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The Early Canterbury Runs: Containing the First, Second and Third (new) Series

Bray Down — (Run 22, afterwards re-numbered 181 and 182, Class II)

Bray Down
(Run 22, afterwards re-numbered 181 and 182, Class II)

In the fork of the Hawkins and Selwyn rivers below Waireka, lay another run of about ten thousand acres. I learnt from an early Sheep Return that the owners called it Bray Down, but I never heard old hands page 36speak of it except as Hill and Bray's Station.

It was taken up by William Bailey Bray in December, 1851. Bray had 1400 sheep there in 1856 and 2500 by 1858. Bray's manager was Joseph Hill, who had begun life as a London hatter but must have been a born judge of country. He selected this run, and Springfield on the Ashburton—two of the best natural runs in Canterbury—for Bray, also Avonhead and some land just north of Christchurch, two of the best bits of land near town.

I always thought that Bray took Hill into partnership, as old people always spoke of them as partners and they registered HB (conjoined) as their brand in 1855, but Bray's grandson assures me they were not. I suppose Hill managed the stations for Bray 'on thirds' —quite a usual arrangement in those days.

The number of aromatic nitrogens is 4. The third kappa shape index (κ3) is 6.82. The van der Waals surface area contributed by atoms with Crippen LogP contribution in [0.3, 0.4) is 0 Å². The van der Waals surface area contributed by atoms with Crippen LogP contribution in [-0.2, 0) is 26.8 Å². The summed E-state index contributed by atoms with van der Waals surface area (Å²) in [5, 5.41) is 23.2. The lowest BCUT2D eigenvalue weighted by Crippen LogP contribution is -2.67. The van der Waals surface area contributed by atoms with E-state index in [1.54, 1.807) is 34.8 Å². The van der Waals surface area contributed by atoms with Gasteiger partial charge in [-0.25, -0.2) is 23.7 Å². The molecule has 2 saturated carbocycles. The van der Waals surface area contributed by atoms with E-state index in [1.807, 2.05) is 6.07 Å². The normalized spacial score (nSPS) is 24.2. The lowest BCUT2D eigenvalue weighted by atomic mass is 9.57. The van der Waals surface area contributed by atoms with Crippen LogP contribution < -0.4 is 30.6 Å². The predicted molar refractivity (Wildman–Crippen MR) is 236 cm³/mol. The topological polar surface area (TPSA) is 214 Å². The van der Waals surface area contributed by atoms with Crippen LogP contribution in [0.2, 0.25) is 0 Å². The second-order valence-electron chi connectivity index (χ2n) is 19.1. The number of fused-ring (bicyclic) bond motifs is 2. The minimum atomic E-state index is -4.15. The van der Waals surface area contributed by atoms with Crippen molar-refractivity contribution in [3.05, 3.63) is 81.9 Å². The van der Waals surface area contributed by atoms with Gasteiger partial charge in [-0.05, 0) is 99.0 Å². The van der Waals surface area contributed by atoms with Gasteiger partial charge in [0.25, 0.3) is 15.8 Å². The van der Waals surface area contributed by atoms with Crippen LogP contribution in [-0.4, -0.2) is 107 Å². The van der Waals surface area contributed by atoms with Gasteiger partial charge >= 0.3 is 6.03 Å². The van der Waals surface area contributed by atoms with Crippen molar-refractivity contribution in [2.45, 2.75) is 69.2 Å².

Bray returned to England in 1859 and sold both stations to Hill for £18,000.

Bray was the first civil engineer to the Provincial Council. He lived at Avonhead. He always prophesied that the Waimakariri would one day break its banks and run through Christchurch:

'At Avonhead lived one Mr Bray
Who every morning used to say
I shouldn't be much surprised to-day
If Christchurch City were swept away.'

pas the Canterbury Rhyme says.

Nothing happened for years, but in February, 1868, Bray returned from England on the very morning of the great flood, when the Waimakariri sent a stream down the Avon and flooded the town. Afterwards Bray went on with his profession in Christchurch and died there in 1885, aged 73.

Hill had to sell his stations in 1866. Edward Reece, the founder of the ironmongery, bought this one. The run included the district now known as Greendale.

After Hill lost his stations he became a butcher in Christchurch, and afterwards bought Avonhead from Bray.

Being good agricultural land, easily prepared for ploughing, and within thirty miles of town, the free-page 37hold of Bray Down was bought up early. By 1868 Reece had only eleven hundred acres of leasehold left. He sold the station in the 'seventies, and after several changs of ownership, most of the old freehold is now in the hands of the Rudd family. The homestead was on the bend of the Waireka River, where it turns into the Selwyn.